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Cyprus Mail: News Articles in English, 01-10-31

Cyprus Mail: News Articles in English Directory - Previous Article - Next Article

From: The Cyprus Mail at <>

Wednesday, October 31, 2001


  • [01] PEO isolated as airport returns to normal
  • [02] DIKO chooses candidate for Mayor of Nicosia
  • [03] Tainted oil was specific batch only
  • [04] Britons still like Cyprus but September arrivals down
  • [05] Taxi owners in angry House demo
  • [06] Waste processing center to replace hospital incinerators
  • [07] Matsakis slams bombing of civilians
  • [08] Kyprianou recovering from lung infection

  • [01] PEO isolated as airport returns to normal

    By Jean Christou

    LARNACA Airport returned to normal yesterday, as only 40 workers affiliated to left-wing union PEO continued strike action, which had crippled operations on Monday.

    Some 80 members of the two other main unions representing airport staff, right-wing SEK and civil servants' union PASYDY, refrained from yesterday's four-hour strike, which again began at 3pm.

    None of the three unions have officially backed their members' strike action, which left thousands of passengers stranded at Larnaca on Monday.

    The workers are protesting against the government's plans to call in private investors to expand the island's two airports, fearing they would lose their jobs. The issue will be brought before parliament for a final vote on Thursday.

    Vassos Pyrgos, Permanent Secretary of the Communications and Works Ministry, told the Cyprus Mailyesterday afternoon that when yesterday's strike began at 3pm, only the 40 PEO members from a total shift of 120 staff stopped working. He did not foresee any disruption to flights. Only 12 incoming and outgoing flights were due at Larnaca between 3pm and 7pm yesterday and Air Traffic Control suspended an earlier warning to airlines to avoid Larnaca.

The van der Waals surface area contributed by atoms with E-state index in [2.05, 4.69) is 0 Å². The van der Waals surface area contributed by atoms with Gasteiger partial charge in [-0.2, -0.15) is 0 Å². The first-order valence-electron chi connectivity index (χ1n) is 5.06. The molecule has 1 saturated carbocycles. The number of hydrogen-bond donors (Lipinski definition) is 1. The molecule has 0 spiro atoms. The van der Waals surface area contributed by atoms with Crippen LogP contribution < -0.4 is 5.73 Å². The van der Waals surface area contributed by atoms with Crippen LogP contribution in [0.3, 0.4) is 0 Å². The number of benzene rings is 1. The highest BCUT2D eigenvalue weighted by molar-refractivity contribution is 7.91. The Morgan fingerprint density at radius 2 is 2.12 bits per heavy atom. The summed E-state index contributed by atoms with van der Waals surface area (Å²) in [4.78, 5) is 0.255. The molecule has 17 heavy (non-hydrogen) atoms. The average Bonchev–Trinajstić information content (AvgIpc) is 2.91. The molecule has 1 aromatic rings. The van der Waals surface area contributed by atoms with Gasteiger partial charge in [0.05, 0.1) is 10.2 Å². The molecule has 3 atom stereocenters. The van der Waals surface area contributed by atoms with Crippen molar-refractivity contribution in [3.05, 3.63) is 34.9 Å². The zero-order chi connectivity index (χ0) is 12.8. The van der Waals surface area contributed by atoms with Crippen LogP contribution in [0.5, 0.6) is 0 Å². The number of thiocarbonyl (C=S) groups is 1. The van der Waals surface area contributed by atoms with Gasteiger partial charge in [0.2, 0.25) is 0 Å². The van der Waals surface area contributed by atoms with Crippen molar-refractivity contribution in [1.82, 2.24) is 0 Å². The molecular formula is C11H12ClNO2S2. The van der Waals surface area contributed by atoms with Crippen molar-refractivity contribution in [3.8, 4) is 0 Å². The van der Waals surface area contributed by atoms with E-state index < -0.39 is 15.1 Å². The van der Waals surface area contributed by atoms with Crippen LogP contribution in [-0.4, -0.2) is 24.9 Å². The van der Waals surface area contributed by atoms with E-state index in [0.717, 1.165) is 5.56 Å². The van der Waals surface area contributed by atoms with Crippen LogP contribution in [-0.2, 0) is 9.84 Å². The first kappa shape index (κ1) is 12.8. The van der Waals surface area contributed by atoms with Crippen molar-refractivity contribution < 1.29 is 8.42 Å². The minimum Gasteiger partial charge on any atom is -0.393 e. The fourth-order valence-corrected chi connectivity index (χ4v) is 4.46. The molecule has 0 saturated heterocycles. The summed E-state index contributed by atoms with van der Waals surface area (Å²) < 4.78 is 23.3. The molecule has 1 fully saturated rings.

Over 50 flights were affected on Monday after the airport workers staged their strike.

    Communication and Works Minister Averof Neophytou called the action an act of terrorism and anarchy.Strikers included baggage handlers, drivers, porters and cleaners.

    Pyrgos said that once the strike had finished at 7pm on Monday, it was just a matter of a 'couple of hours' before operations returned to normal.

    " Today is Tuesday so it's quiet at the airport and if it's only the PEO workers on strike it should not affect flights,"he said.

    Pyrgos said a meting would take place early today with the unions in an effort to avoid any more strike action later this afternoon. The workers have vowed to continue to disrupt services until parliament meets on the issue. " We hope yesterday's situation will not be repeated,"he said. " Had we been told in advance on Monday we could have made arrangements with the airlines to reschedule their flights and avoid the strike hours. It's a matter of ethics."

    The workers from the three unions who staged Monday's strike had not indicated by 2pm that they would be on strike an hour later. Under the industrial relations code, they are obliged to give 10 days' notice to employers and the Labour Ministry.

    Earlier yesterday, members of SEK and PASYDY assured their unions that they would not be participating in the extended measures.

    Defiant PEO members said they were determined to go ahead with the strike, that their position was non-negotiable and that they would not back down.

    PEO member Panicos Louca said that although the union did not officially sanction the measures, it understood the fears of its members. He also said the union had take exception to Neophytou's statements on the strike.

    " We do not accept the Minister's statements. We are neither terrorists nor anarchists, just workers protesting against privatisation,"he said.

    " We want the airport to be kept by the state, and the protests, which will continue, are a way for the workers to let it be known that they feel their livelihood is in danger. They feel insecure."

    The union's general secretary Bambis Kiritzis said the words used by the Minister reminded him of certain periods of history, " which are long gone" .

    " The workers are just fed up,"he said. " They believe the decision the government is trying to implement goes against the public interest and against the workers in a broader sense and that it's a decision that would only serve the interests of large multinational companies."

    SEK deputy general secretary Nicos Moiseos said his union couldn't ignore the concerns of the workers but that the issues had been discussed with the government, which had promised that no one would lose their job.